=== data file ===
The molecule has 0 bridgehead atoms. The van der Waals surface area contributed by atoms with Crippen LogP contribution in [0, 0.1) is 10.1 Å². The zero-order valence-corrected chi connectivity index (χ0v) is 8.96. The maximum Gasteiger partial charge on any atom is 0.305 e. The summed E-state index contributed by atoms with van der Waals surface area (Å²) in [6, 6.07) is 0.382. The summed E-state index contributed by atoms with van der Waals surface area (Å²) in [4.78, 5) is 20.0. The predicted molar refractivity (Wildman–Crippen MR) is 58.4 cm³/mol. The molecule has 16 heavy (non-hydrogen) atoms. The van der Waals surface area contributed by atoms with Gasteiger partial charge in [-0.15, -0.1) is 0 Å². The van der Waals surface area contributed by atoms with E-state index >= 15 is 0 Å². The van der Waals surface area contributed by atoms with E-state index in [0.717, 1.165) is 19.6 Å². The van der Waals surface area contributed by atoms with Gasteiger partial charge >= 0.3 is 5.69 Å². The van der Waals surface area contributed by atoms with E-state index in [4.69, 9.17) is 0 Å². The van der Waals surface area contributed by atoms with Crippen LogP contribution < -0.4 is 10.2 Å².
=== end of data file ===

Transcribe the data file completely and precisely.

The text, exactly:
The molecule has 0 bridgehead atoms. The van der Waals surface area contributed by atoms with Crippen LogP contribution in [0, 0.1) is 10.1 Å². The zero-order valence-corrected chi connectivity index (χ0v) is 8.96. The maximum Gasteiger partial charge on any atom is 0.305 e. The summed E-state index contributed by atoms with van der Waals surface area (Å²) in [6, 6.07) is 0.382. The summed E-state index contributed by atoms with van der Waals surface area (Å²) in [4.78, 5) is 20.0. The predicted molar refractivity (Wildman–Crippen MR) is 58.4 cm³/mol. The molecule has 16 heavy (non-hydrogen) atoms. The van der Waals surface area contributed by atoms with Gasteiger partial charge in [-0.15, -0.1) is 0 Å². The van der Waals surface area contributed by atoms with E-state index >= 15 is 0 Å². The van der Waals surface area contributed by atoms with E-state index in [0.717, 1.165) is 19.6 Å². The van der Waals surface area contributed by atoms with Gasteiger partial charge >= 0.3 is 5.69 Å². The van der Waals surface area contributed by atoms with E-state index in [4.69, 9.17) is 0 Å². The van der Waals surface area contributed by atoms with Crippen LogP contribution < -0.4 is 10.2 Å².